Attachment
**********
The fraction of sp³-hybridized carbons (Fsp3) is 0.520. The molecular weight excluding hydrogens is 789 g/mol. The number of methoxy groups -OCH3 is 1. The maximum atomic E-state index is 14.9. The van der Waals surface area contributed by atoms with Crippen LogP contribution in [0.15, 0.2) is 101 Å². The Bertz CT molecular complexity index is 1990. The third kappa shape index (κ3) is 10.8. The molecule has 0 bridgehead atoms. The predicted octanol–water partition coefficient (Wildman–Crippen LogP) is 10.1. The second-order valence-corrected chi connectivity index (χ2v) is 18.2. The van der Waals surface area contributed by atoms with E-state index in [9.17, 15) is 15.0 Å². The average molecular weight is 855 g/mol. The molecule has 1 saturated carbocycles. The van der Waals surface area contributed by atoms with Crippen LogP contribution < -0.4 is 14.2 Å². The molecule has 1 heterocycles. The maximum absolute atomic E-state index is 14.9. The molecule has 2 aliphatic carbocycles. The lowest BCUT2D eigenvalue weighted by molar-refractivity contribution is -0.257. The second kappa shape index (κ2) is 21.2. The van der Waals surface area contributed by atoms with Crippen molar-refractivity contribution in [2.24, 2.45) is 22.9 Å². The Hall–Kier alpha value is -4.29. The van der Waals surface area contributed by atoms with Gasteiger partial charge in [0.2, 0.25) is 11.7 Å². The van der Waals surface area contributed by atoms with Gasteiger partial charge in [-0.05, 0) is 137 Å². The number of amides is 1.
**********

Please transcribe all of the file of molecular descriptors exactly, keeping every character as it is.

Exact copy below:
The fraction of sp³-hybridized carbons (Fsp3) is 0.520. The molecular weight excluding hydrogens is 789 g/mol. The number of methoxy groups -OCH3 is 1. The maximum atomic E-state index is 14.9. The van der Waals surface area contributed by atoms with Crippen LogP contribution in [0.15, 0.2) is 101 Å². The Bertz CT molecular complexity index is 1990. The third kappa shape index (κ3) is 10.8. The molecule has 0 bridgehead atoms. The predicted octanol–water partition coefficient (Wildman–Crippen LogP) is 10.1. The second-order valence-corrected chi connectivity index (χ2v) is 18.2. The van der Waals surface area contributed by atoms with E-state index in [9.17, 15) is 15.0 Å². The average molecular weight is 855 g/mol. The molecule has 1 saturated carbocycles. The van der Waals surface area contributed by atoms with Crippen LogP contribution < -0.4 is 14.2 Å². The molecule has 1 heterocycles. The maximum absolute atomic E-state index is 14.9. The molecule has 2 aliphatic carbocycles. The lowest BCUT2D eigenvalue weighted by molar-refractivity contribution is -0.257. The second kappa shape index (κ2) is 21.2. The van der Waals surface area contributed by atoms with Crippen molar-refractivity contribution in [2.24, 2.45) is 22.9 Å². The Hall–Kier alpha value is -4.29. The van der Waals surface area contributed by atoms with Gasteiger partial charge in [0.2, 0.25) is 11.7 Å². The van der Waals surface area contributed by atoms with Gasteiger partial charge in [-0.05, 0) is 137 Å². The number of amides is 1.